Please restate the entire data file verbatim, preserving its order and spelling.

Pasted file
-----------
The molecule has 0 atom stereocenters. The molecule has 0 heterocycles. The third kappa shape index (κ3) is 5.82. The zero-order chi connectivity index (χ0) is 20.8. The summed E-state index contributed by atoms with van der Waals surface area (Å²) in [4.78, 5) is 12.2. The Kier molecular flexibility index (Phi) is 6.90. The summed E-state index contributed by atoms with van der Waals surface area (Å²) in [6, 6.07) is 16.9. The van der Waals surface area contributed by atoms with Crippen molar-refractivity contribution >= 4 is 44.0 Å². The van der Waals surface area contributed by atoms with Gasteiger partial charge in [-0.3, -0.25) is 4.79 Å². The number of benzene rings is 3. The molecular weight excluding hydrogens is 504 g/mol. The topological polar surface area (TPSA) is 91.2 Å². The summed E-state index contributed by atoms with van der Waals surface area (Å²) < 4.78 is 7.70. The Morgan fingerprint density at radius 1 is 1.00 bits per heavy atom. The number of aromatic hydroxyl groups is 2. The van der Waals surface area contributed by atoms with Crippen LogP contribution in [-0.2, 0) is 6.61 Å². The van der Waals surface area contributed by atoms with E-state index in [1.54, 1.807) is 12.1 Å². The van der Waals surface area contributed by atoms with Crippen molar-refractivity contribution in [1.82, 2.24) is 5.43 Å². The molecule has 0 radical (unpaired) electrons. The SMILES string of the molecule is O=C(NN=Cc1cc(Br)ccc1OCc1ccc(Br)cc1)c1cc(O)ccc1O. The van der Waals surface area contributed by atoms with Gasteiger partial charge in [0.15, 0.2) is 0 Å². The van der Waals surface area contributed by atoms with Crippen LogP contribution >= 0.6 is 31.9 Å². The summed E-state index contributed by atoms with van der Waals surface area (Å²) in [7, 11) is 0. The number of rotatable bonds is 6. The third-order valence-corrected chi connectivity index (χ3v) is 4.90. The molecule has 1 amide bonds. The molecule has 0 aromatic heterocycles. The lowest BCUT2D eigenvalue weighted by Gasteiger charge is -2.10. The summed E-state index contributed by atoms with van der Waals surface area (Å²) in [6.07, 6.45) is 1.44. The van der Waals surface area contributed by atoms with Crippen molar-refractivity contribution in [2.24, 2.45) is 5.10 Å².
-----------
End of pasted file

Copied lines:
The molecule has 0 atom stereocenters. The molecule has 0 heterocycles. The third kappa shape index (κ3) is 5.82. The zero-order chi connectivity index (χ0) is 20.8. The summed E-state index contributed by atoms with van der Waals surface area (Å²) in [4.78, 5) is 12.2. The Kier molecular flexibility index (Phi) is 6.90. The summed E-state index contributed by atoms with van der Waals surface area (Å²) in [6, 6.07) is 16.9. The van der Waals surface area contributed by atoms with Crippen molar-refractivity contribution >= 4 is 44.0 Å². The van der Waals surface area contributed by atoms with Gasteiger partial charge in [-0.3, -0.25) is 4.79 Å². The number of benzene rings is 3. The molecular weight excluding hydrogens is 504 g/mol. The topological polar surface area (TPSA) is 91.2 Å². The summed E-state index contributed by atoms with van der Waals surface area (Å²) < 4.78 is 7.70. The Morgan fingerprint density at radius 1 is 1.00 bits per heavy atom. The number of aromatic hydroxyl groups is 2. The van der Waals surface area contributed by atoms with Crippen LogP contribution in [-0.2, 0) is 6.61 Å². The van der Waals surface area contributed by atoms with E-state index in [1.54, 1.807) is 12.1 Å². The van der Waals surface area contributed by atoms with Crippen molar-refractivity contribution in [1.82, 2.24) is 5.43 Å². The molecule has 0 radical (unpaired) electrons. The SMILES string of the molecule is O=C(NN=Cc1cc(Br)ccc1OCc1ccc(Br)cc1)c1cc(O)ccc1O. The van der Waals surface area contributed by atoms with Gasteiger partial charge in [0.15, 0.2) is 0 Å². The van der Waals surface area contributed by atoms with Crippen LogP contribution >= 0.6 is 31.9 Å². The summed E-state index contributed by atoms with van der Waals surface area (Å²) in [7, 11) is 0. The number of rotatable bonds is 6. The third-order valence-corrected chi connectivity index (χ3v) is 4.90. The molecule has 1 amide bonds. The molecule has 0 aromatic heterocycles. The lowest BCUT2D eigenvalue weighted by Gasteiger charge is -2.10. The summed E-state index contributed by atoms with van der Waals surface area (Å²) in [6.07, 6.45) is 1.44. The van der Waals surface area contributed by atoms with Crippen molar-refractivity contribution in [2.24, 2.45) is 5.10 Å².